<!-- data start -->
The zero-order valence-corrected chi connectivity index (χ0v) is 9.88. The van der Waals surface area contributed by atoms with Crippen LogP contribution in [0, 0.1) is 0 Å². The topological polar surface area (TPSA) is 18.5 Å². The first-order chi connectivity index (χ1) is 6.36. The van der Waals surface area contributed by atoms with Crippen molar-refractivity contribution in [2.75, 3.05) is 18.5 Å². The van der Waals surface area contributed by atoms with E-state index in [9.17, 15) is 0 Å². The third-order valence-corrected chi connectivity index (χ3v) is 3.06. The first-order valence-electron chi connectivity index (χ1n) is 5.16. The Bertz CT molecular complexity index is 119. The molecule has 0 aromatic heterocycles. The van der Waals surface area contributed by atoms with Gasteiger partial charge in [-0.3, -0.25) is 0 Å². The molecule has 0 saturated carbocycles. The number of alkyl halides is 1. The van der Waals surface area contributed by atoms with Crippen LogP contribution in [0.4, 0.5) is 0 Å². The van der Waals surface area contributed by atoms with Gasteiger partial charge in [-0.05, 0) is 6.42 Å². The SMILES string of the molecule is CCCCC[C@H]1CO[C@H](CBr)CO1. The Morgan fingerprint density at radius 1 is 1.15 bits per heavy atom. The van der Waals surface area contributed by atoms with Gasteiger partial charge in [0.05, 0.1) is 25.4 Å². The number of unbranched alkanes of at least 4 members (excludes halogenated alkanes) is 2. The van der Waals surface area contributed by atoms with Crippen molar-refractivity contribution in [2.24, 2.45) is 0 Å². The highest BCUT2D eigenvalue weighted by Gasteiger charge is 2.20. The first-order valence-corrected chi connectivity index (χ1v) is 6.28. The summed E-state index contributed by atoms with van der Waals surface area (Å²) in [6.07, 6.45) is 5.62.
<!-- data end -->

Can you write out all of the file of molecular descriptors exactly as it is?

The zero-order valence-corrected chi connectivity index (χ0v) is 9.88. The van der Waals surface area contributed by atoms with Crippen LogP contribution in [0, 0.1) is 0 Å². The topological polar surface area (TPSA) is 18.5 Å². The first-order chi connectivity index (χ1) is 6.36. The van der Waals surface area contributed by atoms with Crippen molar-refractivity contribution in [2.75, 3.05) is 18.5 Å². The van der Waals surface area contributed by atoms with E-state index in [9.17, 15) is 0 Å². The third-order valence-corrected chi connectivity index (χ3v) is 3.06. The first-order valence-electron chi connectivity index (χ1n) is 5.16. The Bertz CT molecular complexity index is 119. The molecule has 0 aromatic heterocycles. The van der Waals surface area contributed by atoms with Gasteiger partial charge in [-0.3, -0.25) is 0 Å². The molecule has 0 saturated carbocycles. The number of alkyl halides is 1. The van der Waals surface area contributed by atoms with Crippen LogP contribution in [0.4, 0.5) is 0 Å². The van der Waals surface area contributed by atoms with Gasteiger partial charge in [-0.05, 0) is 6.42 Å². The SMILES string of the molecule is CCCCC[C@H]1CO[C@H](CBr)CO1. The Morgan fingerprint density at radius 1 is 1.15 bits per heavy atom. The van der Waals surface area contributed by atoms with Gasteiger partial charge in [0.05, 0.1) is 25.4 Å². The number of unbranched alkanes of at least 4 members (excludes halogenated alkanes) is 2. The van der Waals surface area contributed by atoms with Crippen molar-refractivity contribution in [2.24, 2.45) is 0 Å². The highest BCUT2D eigenvalue weighted by Gasteiger charge is 2.20. The first-order valence-corrected chi connectivity index (χ1v) is 6.28. The summed E-state index contributed by atoms with van der Waals surface area (Å²) in [6.07, 6.45) is 5.62.